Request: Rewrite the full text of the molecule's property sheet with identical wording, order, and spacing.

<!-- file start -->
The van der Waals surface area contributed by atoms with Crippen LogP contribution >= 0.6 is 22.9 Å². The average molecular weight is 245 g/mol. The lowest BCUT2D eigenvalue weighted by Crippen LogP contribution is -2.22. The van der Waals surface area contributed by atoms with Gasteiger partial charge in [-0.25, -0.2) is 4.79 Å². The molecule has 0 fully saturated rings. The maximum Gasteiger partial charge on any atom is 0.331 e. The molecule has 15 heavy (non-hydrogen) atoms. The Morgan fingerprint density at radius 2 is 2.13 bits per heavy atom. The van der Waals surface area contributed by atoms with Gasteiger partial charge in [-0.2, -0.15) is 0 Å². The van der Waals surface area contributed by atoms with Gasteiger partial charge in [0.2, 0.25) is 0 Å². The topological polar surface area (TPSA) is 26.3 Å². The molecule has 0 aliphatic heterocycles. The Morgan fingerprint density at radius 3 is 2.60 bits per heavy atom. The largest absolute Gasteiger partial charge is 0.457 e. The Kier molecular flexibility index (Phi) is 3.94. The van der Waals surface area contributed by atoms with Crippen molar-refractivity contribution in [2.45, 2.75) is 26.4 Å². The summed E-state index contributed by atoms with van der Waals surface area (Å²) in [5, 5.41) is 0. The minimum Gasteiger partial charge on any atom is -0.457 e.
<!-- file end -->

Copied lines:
The van der Waals surface area contributed by atoms with Crippen LogP contribution >= 0.6 is 22.9 Å². The average molecular weight is 245 g/mol. The lowest BCUT2D eigenvalue weighted by Crippen LogP contribution is -2.22. The van der Waals surface area contributed by atoms with Gasteiger partial charge in [-0.25, -0.2) is 4.79 Å². The molecule has 0 fully saturated rings. The maximum Gasteiger partial charge on any atom is 0.331 e. The molecule has 15 heavy (non-hydrogen) atoms. The Morgan fingerprint density at radius 2 is 2.13 bits per heavy atom. The van der Waals surface area contributed by atoms with Gasteiger partial charge in [-0.2, -0.15) is 0 Å². The van der Waals surface area contributed by atoms with Gasteiger partial charge in [0.2, 0.25) is 0 Å². The topological polar surface area (TPSA) is 26.3 Å². The molecule has 0 aliphatic heterocycles. The Morgan fingerprint density at radius 3 is 2.60 bits per heavy atom. The largest absolute Gasteiger partial charge is 0.457 e. The Kier molecular flexibility index (Phi) is 3.94. The van der Waals surface area contributed by atoms with Crippen molar-refractivity contribution in [2.45, 2.75) is 26.4 Å². The summed E-state index contributed by atoms with van der Waals surface area (Å²) in [5, 5.41) is 0. The minimum Gasteiger partial charge on any atom is -0.457 e.